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ERIC Number: ED526652
Record Type: Non-Journal
Publication Date: 2009
Pages: 136
Abstractor: As Provided
Reference Count: 0
ISBN: ISBN-978-1-1097-2648-0
Domestic Violence Survivors Experience of a Psycho-Educational Career Group: A Qualitative Study
Jagow-France, Desiree A.
ProQuest LLC, Ph.D. Dissertation, The University of North Dakota
Domestic violence is a prevalent occurring phenomenon not only within the United States but in other countries as well. Research has just begun to explore the impact domestic violence has on the career paths of survivors and has made limited exploration of the impact domestic violence, in general, has on ethnic minorities. The purpose of this study was to explore and grow our understanding of the impact of a career counseling group on the vocational goals and opportunities of survivors of domestic violence through qualitative analysis. Ground Theory was chosen for the qualitative analysis specific because it provides for the real and detailed lived experiences of women survivor's of domestic violence in a career intervention group. The study resulted in the development of a theoretical model. The model was conceptualized with human agency as the core and seven empowering constructs that flow in and out of and interact with the core construct. The seven empowering constructs included connectedness; domestic violence awareness; culture; external resources; internal barriers; external barriers; and identifying goals. As the seven empowering constructs interact with the core construct, self-efficacy, the most influential component of human agency, appears to have increased. Self-efficacy in this model was related to career self-efficacy due to the focus of the group was on employment, vocational interests, skills, and goals. At the beginning of the research study all six participants were unemployed and had hopes of gaining employment. At the termination of the study, four out the six participants were satisfactorily employed, one participant was enrolled as a student at the local university, and one participant's employment was unknown due to attrition of that participant. At termination of this study the group participants were motivated and each made progress towards their vocational goals. They also all noted they gained valuable friendships as a result of the group process. The results of this study indicate supportive, educational, and empowering interventions may lead to survivor's pursuit of vocational goals. [The dissertation citations contained here are published with the permission of ProQuest LLC. Further reproduction is prohibited without permission. Copies of dissertations may be obtained by Telephone (800) 1-800-521-0600. Web page:]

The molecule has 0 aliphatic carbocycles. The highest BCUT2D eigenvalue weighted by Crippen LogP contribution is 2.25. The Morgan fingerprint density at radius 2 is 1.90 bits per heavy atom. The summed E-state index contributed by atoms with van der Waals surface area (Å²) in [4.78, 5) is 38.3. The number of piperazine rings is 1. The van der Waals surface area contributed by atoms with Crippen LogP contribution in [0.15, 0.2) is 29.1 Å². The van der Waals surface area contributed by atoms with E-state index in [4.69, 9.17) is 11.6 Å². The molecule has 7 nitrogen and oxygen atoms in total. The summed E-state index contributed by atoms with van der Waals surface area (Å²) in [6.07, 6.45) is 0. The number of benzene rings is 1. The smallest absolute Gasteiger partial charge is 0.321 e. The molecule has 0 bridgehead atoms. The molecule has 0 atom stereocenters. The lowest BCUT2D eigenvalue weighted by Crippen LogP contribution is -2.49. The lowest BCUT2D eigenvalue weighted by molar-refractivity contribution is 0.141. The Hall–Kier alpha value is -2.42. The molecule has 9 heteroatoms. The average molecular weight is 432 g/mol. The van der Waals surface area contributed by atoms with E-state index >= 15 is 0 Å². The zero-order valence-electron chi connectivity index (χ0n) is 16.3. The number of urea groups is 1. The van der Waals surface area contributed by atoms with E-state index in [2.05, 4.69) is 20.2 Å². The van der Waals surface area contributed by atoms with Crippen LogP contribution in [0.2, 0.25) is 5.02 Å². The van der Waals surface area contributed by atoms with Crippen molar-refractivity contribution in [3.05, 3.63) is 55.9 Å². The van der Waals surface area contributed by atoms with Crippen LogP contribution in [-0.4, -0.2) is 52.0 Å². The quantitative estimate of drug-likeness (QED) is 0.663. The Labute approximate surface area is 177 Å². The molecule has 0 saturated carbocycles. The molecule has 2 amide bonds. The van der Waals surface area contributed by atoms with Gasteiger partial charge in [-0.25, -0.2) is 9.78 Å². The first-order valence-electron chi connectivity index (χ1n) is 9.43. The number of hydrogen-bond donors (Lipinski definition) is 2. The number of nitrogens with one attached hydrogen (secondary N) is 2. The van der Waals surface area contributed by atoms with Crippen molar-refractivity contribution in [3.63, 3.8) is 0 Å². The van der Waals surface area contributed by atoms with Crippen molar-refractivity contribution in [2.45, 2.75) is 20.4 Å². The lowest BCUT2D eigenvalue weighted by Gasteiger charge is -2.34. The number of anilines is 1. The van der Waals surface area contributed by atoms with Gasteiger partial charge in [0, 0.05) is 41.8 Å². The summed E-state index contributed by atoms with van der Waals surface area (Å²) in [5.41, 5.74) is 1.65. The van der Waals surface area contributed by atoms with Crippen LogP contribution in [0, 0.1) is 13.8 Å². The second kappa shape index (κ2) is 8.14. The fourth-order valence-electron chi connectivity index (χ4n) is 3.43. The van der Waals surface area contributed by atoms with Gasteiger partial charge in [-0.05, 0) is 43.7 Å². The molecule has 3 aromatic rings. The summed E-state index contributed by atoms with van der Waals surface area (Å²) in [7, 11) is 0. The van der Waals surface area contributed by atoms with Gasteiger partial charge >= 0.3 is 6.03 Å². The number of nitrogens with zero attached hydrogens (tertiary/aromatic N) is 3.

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Publication Type: Dissertations/Theses - Doctoral Dissertations
Education Level: N/A
Audience: N/A
Language: English
Sponsor: N/A
Authoring Institution: N/A